We have read this mysterious story over and over in our lives but do we completely understand what is actually happening? Let us first address the woman. Who is she? She is a woman from the city Samaria and historically the capitol city of the lost tribes of Northern Israel in the time of Jesus, and a non Jew. She has become the representation of the lost tribes of Israel that Jesus calls and converts in order to restore the Davidic Kingdom of Israel and Judah that had become divided from the time after the reign of king Soloman. She is considered by the Jews as a Gentile Dog and unclean but the Lord of love shows no impartiality and demonstrates his unconditional love regardless of gender and race, a trait we should all begin to practice.

Listen how she begins and ends her address to this so-called stranger; "a Jew", "Sir", "Sir", "Sir", "a prophet", "Messiah", "man", "Christ", and finally she calls him exactly who he is; "The Savior of the World"! Is this how we all truly proclaim our Lord, as humble as this gentile dog?

Now listen to the words of Jesus; "Give me a drink", "If you knew the gift of God, and who it is saying to you, Give me a drink,' you would have asked him and he would have given you living water."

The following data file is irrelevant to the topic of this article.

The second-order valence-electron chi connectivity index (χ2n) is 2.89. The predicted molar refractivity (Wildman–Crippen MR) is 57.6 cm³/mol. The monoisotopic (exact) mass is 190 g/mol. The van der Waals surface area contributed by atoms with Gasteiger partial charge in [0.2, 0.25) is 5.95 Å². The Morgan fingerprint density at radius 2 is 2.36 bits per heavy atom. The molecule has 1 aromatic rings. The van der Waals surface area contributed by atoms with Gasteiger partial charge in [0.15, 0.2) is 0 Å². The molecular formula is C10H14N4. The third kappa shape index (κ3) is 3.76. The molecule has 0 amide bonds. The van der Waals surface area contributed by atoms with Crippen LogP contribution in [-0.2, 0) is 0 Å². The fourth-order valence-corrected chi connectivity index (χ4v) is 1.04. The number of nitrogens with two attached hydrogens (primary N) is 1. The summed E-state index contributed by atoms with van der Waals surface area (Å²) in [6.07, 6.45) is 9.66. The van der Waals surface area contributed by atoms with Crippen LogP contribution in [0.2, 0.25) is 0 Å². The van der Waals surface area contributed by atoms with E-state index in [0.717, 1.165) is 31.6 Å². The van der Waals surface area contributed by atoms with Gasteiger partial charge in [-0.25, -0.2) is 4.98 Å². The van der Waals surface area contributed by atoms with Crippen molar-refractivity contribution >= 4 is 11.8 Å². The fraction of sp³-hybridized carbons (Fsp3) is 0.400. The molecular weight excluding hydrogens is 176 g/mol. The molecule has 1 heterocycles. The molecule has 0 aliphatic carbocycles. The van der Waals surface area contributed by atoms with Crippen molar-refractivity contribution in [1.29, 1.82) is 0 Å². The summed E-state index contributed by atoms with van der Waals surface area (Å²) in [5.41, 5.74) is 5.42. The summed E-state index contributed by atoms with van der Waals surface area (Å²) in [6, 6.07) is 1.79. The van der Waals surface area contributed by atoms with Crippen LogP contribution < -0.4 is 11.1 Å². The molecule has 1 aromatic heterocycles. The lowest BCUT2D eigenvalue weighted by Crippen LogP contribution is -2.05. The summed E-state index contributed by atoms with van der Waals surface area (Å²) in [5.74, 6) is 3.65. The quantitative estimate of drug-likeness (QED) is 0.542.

Now, let us begin to swim deeper into the words of our Savior; "Go, call your husband, and come here." The woman answered him, "I have no husband." Jesus says to her, "You are right in saying, 'I have no husband'; for you have five husbands, and he whom you now have is not your husband; this you said truly."
What is going on in this dialogue? This woman represents all of the lost children of Israel. The five husbands represent the five books of the Torah or the five books of the law of Moses and the husband she is not married to is Jesus Christ the true bridegroom of all the children of Israel. She begins her dialogue with our Savior in the flesh and eventually ends up completely excepting the fullness of Christ in the Spirit. Have we taken Jesus in as our Lord in the flesh or received him as our Bridegroom in the Spirit as humbly as the woman representing all of the children of Israel, the Church?

This Gospel narrative truly allows mankind the appreciation of the senses in the scriptures from St. John's Gospel. Let us all continue to grow and swim deeper and deeper into the mysteries of Jesus Christ, the Savior of the world!